The Prosecco market here in the United States continues to evolve rapidly. Prosecco has surged in only a few years from a little-known type of Italian sparkling wine to the phenomenon we see today. Amazing!
Once upon a time what Prosecco that you might find on store shelves was pretty basic stuff — or it seemed that way at the time. I remember recommending Prosecco to my university students for their commencement celebrations — they’re all good, I’d tell them, you don’t have to spend more than you can afford.
They are all pretty much still good, but Prosecco is more nuanced now and I encourage friends to explore the Prosecco Pyramid, starting with DOC wines at the base, moving up to DOCG and the Rive wines, and topping out with wines from the magic mountain of Cartizze. The amazing thing is that top-tier Prosecco often costs less than baseline Champagne — something that students (and many others) can appreciate.
This year has seen the birth of Rosé Prosecco DOC — a pink blend of Glera and Pinot Nero grapes — which adds another facet of Prosecco to think about and enjoy. Recently we’ve received three sample shipments that show how the market for Italian sparklers is evolving. Here is my report.
The Prosecco Battlefield Expands
Chances are that there are many different Prosecco brands available on the shelves of your local wine shop or upscale supermarket, but odds are very good that you will find La Marca and Mionetto. They are top sellers in part because consumer enjoy the wines, but also because they are easy to find.
La Marca is an interesting case because its great success is powered by production scale and distribution muscle. We drove by the big La Marca factory a few years ago when I was giving some lectures at the famous Conegliano wine school and were suitably impressed.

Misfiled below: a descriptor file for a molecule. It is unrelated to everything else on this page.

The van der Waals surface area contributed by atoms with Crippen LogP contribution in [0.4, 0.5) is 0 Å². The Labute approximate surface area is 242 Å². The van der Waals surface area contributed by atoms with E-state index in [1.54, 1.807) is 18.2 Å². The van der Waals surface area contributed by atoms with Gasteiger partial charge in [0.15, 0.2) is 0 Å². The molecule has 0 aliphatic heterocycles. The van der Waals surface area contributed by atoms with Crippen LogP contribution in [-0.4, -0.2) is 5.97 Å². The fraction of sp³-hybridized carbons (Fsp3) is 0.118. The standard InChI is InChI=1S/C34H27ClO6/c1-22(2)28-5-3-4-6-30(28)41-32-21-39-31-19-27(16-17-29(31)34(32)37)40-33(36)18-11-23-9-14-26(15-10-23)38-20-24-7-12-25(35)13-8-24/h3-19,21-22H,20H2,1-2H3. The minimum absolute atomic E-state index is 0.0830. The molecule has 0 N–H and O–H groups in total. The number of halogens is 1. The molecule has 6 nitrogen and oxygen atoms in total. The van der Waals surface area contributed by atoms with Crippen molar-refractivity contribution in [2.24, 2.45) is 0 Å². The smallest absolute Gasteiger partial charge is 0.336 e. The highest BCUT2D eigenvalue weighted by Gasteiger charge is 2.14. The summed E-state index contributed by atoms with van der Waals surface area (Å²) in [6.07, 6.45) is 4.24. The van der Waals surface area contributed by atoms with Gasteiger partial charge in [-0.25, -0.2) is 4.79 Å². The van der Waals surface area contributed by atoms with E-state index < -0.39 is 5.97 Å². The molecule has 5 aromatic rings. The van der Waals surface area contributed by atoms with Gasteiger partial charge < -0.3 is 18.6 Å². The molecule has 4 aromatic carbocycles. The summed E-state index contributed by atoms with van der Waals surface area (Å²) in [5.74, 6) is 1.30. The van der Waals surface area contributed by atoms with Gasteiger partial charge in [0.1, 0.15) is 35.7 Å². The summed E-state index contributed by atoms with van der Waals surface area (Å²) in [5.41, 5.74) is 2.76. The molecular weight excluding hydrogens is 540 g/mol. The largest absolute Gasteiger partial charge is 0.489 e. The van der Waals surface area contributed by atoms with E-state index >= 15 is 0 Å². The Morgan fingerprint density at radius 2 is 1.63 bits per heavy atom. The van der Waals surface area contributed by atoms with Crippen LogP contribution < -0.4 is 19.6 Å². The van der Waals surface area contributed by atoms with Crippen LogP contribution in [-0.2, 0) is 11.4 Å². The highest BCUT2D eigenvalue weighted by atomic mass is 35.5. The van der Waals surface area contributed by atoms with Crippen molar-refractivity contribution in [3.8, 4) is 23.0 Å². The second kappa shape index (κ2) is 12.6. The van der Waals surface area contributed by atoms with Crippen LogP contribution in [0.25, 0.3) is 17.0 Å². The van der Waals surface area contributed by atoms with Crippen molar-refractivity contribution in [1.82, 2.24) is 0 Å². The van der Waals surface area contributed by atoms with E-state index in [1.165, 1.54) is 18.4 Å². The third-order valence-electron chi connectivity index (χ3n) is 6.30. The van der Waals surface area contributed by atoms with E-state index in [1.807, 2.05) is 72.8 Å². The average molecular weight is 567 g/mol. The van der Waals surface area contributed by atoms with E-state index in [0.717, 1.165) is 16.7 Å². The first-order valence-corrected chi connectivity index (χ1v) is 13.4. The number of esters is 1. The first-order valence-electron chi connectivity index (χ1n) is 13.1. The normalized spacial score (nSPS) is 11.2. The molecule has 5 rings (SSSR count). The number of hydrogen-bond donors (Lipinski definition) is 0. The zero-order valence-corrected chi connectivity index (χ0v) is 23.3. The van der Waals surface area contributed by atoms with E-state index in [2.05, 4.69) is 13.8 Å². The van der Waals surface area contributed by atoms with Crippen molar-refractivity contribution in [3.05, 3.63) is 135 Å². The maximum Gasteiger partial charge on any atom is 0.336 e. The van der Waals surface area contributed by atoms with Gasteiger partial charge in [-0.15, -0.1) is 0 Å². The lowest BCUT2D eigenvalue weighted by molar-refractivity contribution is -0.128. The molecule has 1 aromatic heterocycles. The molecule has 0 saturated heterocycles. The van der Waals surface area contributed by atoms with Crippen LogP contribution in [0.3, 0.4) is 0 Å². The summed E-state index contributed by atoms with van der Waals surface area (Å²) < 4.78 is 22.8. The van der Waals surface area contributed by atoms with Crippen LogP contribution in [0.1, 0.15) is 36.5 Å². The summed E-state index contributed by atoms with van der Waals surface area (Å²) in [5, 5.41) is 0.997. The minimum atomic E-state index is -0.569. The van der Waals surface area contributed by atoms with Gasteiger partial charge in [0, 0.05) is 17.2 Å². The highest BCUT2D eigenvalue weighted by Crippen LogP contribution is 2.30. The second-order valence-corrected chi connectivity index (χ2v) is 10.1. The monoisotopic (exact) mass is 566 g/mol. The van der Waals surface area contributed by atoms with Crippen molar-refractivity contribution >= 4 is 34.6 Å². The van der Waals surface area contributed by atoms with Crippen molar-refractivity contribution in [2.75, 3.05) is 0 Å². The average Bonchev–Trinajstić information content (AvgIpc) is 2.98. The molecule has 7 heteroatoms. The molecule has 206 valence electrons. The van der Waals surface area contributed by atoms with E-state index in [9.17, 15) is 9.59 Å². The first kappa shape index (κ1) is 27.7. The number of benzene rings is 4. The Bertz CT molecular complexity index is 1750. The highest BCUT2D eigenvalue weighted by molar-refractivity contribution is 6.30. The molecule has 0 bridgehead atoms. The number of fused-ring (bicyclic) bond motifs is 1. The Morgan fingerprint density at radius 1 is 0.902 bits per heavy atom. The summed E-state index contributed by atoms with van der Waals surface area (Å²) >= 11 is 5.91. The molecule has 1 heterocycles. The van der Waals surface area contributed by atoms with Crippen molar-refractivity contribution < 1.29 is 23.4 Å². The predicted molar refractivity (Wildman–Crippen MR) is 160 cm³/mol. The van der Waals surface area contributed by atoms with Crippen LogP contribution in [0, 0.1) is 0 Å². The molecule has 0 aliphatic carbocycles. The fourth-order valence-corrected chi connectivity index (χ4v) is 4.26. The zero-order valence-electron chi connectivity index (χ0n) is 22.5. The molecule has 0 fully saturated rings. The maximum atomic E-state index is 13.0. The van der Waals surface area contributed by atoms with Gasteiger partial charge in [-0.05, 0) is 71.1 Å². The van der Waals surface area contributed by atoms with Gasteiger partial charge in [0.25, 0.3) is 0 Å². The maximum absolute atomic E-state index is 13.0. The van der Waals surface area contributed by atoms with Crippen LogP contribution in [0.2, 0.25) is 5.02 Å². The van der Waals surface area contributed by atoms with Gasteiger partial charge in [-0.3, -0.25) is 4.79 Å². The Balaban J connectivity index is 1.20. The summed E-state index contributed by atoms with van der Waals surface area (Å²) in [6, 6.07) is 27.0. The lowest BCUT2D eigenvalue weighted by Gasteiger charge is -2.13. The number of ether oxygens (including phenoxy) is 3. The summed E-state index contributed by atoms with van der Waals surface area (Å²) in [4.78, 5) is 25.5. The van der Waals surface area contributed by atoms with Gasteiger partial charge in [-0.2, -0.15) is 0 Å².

La Marca is a second-level cooperative, we were told — a cooperative of cooperatives. I could be wrong but think that the smaller cooperatives make and supply the base wines, which then undergo secondary fermentation in La Marca’s big autoclaves. The result is the popular sparkling wine in the familiar bottle with the sky-blue label.
You see La Marca everywhere here in the US because it has a distribution partnership with Gallo, the world’s largest wine producer. How do I know this? Well, Gallo is so big that it has its own UPC “zip code.” Look at the UPC on the back of a bottle of La Marca and you’ll see that it begins with 85000. That’s Gallo-ville’s neighborhood. Any wine with that kind of UPC is either made by or distributed by Gallo.
La Marca and Gallo are a tough competitors, so I am interested to see how a new contestant fares in the Prosecco battleground: Ca’ Furlan Prosecco DOC. The wines are the result of a partnership between winemaker Alessandro Furlan and U.S. wine firm Regal Wine Imports. Priced at $11.99 for both the Ca’ Furlan DOC Extra Dry Cuvée Beatrice and the Ca’ Furlan Prosecco DOC Rosê Cuvée Mariana, the wines are intended to compete head-to-head with La Marca, Mionetto, and other market leaders. Plans are to import about 70,000 cases of the Prosecco and 7500 cases of the Prosecco Rosé.
We were impressed by the Cuvée Beatrice when we paired it with duck rice for dinner recently. Sue especially enjoyed the peach notes that emerged as the wine warmed up a little. Is there room in the mainstream market for another attractive Prosecco brand? Well, the market is growing so I’d say there is still time to join the party. But it is a very competitive environment — wines need to have quality, value, and strong distribution to succeed.
Celebrity Prosecco (and the No Carb Option)
Celebrity wine is a thing (a big thing, actually), so it is no surprise to discover the wine shown at the top of this column, Bellissima Prosecco DOC Brut, the new Christie Brinkley project.
The celebrity connection is modest on the bottle label (“Con Amore, Christie Brinkley”) but it is unavoidable elsewhere. “Bellissima by Christie Brinkley” proclaims the QVC.com offer, “sip and savor these pours from the celebrated model, actress, & entrepreneur.”